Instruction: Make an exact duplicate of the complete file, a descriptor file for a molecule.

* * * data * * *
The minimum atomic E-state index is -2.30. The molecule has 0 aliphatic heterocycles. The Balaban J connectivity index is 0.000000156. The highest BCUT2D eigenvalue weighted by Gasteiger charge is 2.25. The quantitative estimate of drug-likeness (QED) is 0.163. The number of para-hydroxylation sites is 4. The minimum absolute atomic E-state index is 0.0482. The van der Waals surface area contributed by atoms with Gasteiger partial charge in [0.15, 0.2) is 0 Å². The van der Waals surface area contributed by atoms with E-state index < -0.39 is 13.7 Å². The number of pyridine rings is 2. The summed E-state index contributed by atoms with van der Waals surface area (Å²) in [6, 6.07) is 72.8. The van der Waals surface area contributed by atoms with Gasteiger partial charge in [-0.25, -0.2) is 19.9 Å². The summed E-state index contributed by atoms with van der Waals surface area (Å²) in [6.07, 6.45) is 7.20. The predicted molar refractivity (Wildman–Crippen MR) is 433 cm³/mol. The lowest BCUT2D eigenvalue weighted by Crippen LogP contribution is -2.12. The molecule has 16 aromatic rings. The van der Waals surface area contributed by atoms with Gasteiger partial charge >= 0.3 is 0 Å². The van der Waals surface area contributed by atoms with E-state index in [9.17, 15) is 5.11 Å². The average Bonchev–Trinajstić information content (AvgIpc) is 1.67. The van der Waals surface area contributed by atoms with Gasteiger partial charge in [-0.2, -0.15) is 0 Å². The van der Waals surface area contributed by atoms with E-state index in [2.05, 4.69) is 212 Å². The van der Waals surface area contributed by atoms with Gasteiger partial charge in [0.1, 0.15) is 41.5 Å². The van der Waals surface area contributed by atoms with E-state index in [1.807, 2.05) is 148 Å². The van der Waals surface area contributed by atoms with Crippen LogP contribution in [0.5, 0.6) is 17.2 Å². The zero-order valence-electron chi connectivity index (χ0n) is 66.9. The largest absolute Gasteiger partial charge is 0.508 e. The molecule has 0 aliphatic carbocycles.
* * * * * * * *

The minimum atomic E-state index is -2.30. The molecule has 0 aliphatic heterocycles. The Balaban J connectivity index is 0.000000156. The highest BCUT2D eigenvalue weighted by Gasteiger charge is 2.25. The quantitative estimate of drug-likeness (QED) is 0.163. The number of para-hydroxylation sites is 4. The minimum absolute atomic E-state index is 0.0482. The van der Waals surface area contributed by atoms with Gasteiger partial charge in [0.15, 0.2) is 0 Å². The van der Waals surface area contributed by atoms with E-state index < -0.39 is 13.7 Å². The number of pyridine rings is 2. The summed E-state index contributed by atoms with van der Waals surface area (Å²) in [6, 6.07) is 72.8. The van der Waals surface area contributed by atoms with Gasteiger partial charge in [-0.25, -0.2) is 19.9 Å². The summed E-state index contributed by atoms with van der Waals surface area (Å²) in [6.07, 6.45) is 7.20. The predicted molar refractivity (Wildman–Crippen MR) is 433 cm³/mol. The lowest BCUT2D eigenvalue weighted by Crippen LogP contribution is -2.12. The molecule has 16 aromatic rings. The van der Waals surface area contributed by atoms with Gasteiger partial charge >= 0.3 is 0 Å². The van der Waals surface area contributed by atoms with E-state index in [9.17, 15) is 5.11 Å². The average Bonchev–Trinajstić information content (AvgIpc) is 1.67. The van der Waals surface area contributed by atoms with Gasteiger partial charge in [-0.2, -0.15) is 0 Å². The van der Waals surface area contributed by atoms with E-state index in [2.05, 4.69) is 212 Å². The van der Waals surface area contributed by atoms with Gasteiger partial charge in [0.1, 0.15) is 41.5 Å². The van der Waals surface area contributed by atoms with E-state index in [1.807, 2.05) is 148 Å². The van der Waals surface area contributed by atoms with Crippen LogP contribution in [0.5, 0.6) is 17.2 Å². The zero-order valence-electron chi connectivity index (χ0n) is 66.9. The largest absolute Gasteiger partial charge is 0.508 e. The molecule has 0 aliphatic carbocycles.